It’s been a time of upheaval in healthcare. Today is a far different, almost entirely new, industry than what existed simply ten years ago. The transition to ICD-10, widespread adoption of electronic health records, sophistication of data science… all of these are monumental shifts, and they’ve happened quickly and recently.
So quick, in fact, it has become almost impossible to stay on top of emerging trends and technologies. Things are happening though that will have a bottom-line impact on your practice, and we want you to stay ahead of the curve.
So, we’ve put together some of the top trends in healthcare. Some are directly applicable to all specialties and practices, whereas some may be critical to only a few. Some should be addressed immediately, others can be implemented gradually to set you up for the future.
Nevertheless, here they are:
The human genome contains roughly 3 billion lines of code. Our varied DNA means being prone to varied diseases. For example, some tumors have gene mutations that differentiate them (“not all melanomas are the same”), and have very different reactions to treatments. Physicians have treated conditions with “one-size-fits-all” treatment plans, where they’re sometimes performing trial-and-error. Not ideal, but it’s the best we have.
Personalized medicine—or, genomic analytics—will make our current methods seem archaic. With the read-out of the genome, doctors can pinpoint hereditary risks and an individual’s likely response to certain drugs. Essentially, this application will mean better prevention, more accurate diagnoses, safer prescriptions, and more effective treatments.
And more patient retention.
We will see “miracle cures” become more ubiquitous. And, the process of genome sequencing is becoming less expensive by the day.
Hospital Readmission Penalties
In August 2016, it was reported that 2,597 hospitals would face readmission penalties this year, and that CMS would withhold $500 million in payments. While that number was a reduction in hospitals, their amount in withholdings had increased.
The solution is available, but hospitals have put it off – find a way to monitor and stay engaged with their patients after releasing them.
For most, this comes in the form of an online platform, one that’s designed for providers to have information from multiple sources – admission, scheduling, medical records. The doctors can then track the patient’s post-acute care or if they enter another hospital.
This is also contingent on participation from all parties, including the patient, who are sometimes reticent to use technology.
Which leads to our next trend…
Patient’s Adoption of Technology
The generation of 18-35 year olds are quicker to adapt here; the older generations express a lesser desire to engage with technology.
However, telehealth is becoming widespread as a means of saving trips to the physician. After all, not every situation requires a physical meeting. Some doctors have based their practice entirely online (we realize this isn’t practical for everyone), and some conduct a majority of their conversations and consultations via online video.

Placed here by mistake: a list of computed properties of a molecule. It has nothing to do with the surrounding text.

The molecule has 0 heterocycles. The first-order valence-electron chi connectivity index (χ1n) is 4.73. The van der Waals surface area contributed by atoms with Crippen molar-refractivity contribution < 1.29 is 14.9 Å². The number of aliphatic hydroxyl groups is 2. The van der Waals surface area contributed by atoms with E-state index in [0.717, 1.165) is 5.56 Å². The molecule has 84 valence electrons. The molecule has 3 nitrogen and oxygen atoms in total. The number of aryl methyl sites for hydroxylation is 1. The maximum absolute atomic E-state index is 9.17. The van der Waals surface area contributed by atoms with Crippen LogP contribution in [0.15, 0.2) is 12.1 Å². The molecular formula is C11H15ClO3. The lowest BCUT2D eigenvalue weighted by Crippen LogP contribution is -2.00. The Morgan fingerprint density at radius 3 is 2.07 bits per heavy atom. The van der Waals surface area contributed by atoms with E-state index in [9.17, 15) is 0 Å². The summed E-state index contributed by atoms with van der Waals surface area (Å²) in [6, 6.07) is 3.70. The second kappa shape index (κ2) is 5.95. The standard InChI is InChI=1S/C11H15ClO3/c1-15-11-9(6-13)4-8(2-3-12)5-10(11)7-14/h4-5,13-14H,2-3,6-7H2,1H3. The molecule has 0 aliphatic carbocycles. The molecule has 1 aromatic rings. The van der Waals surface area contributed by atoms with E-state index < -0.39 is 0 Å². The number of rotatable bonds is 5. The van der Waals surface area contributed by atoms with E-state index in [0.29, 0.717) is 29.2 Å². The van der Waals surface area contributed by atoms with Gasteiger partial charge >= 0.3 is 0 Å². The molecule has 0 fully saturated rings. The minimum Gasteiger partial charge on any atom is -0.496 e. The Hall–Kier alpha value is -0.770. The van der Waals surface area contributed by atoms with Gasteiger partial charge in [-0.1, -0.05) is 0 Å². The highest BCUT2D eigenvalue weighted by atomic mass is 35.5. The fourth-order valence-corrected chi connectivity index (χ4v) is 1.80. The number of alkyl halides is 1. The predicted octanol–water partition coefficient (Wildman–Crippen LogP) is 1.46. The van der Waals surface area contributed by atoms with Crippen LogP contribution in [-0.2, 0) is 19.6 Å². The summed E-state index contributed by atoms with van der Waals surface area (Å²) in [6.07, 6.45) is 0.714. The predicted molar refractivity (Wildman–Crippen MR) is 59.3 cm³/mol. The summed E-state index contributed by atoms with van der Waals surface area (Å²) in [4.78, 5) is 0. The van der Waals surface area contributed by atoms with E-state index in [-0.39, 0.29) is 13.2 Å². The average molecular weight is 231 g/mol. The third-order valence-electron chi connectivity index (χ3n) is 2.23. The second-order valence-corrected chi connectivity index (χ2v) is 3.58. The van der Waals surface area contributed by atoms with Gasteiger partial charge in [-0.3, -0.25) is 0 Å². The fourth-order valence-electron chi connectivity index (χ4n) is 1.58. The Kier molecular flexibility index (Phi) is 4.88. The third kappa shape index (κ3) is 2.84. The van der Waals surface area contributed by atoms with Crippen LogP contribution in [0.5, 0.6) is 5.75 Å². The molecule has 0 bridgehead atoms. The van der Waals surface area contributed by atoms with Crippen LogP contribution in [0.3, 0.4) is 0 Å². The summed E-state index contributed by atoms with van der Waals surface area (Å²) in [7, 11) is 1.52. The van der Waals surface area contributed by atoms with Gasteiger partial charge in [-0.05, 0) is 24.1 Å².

Imagine, with the use of video conferencing, how many more patients a practice can schedule.
Then there’s the wearables, the consumer technology that’s sweeping the healthcare field. Most common are ones that record steps and calories, like FitBit. Others exist though that can monitor blood pressure, body temperature, vision quality, even an electrocardiogram (which, currently, can only be given by doctors).
Wearable devices are expected to top 38 million in unit sales this year, and your practice would be wise to stay on top of new releases.
The Continued Surge of Data Analytics
We’ve seen it in small and big business, restaurants, even baseball teams. Why should the use of ‘big data’ in healthcare come as a surprise?
The use of data analytics has been proven to improve cash flow by reducing days in A/R, and also identifying roadblocks for reimbursements, thus quickening the process.
So why isn’t everyone doing it? Lack of time and resources is a huge objection, according to a survey by Navicure.
It’s reasonable; however, plenty of tools exist that can streamline the process. One is Tableau, a data-visualization software program that “can build a dashboard in eight minutes or less”. One particular user, Community Health Center Network (CHCN), which serves about 200,000 patients in the San Francisco area, claims a “12% drop in emergency room visits, and 14% decrease in hospital readmissions”. Quite important, considering our earlier trend.
Online Transparency of Healthcare Providers
It’s little known that, when Yelp was created in 2004, a chief intended use was to help users find a good doctor or hospital. This is why listings for hospitals and clinics will include average emergency room wait times, facility fines, and any serious reported allegations.
Moreover, studies showed that patients are willing to drive further distances and endure longer wait times for a more satisfactory healthcare provider.
What can you do as a provider?
Well, with the advent of social media, the public values transparency more than ever. Some healthcare organizations will publish physician ratings, good or bad, on their actual website.
This has two main takeaways – it increases accountability of physicians, and it builds trust with patients.
As we said earlier, some of these trends are happening now, and some are ones you may be wise to prepare for, or at least keep in mind. If you have any questions about how these may apply to your practice, or would like more information in general, please don’t hesitate to contact us at MBA Medical.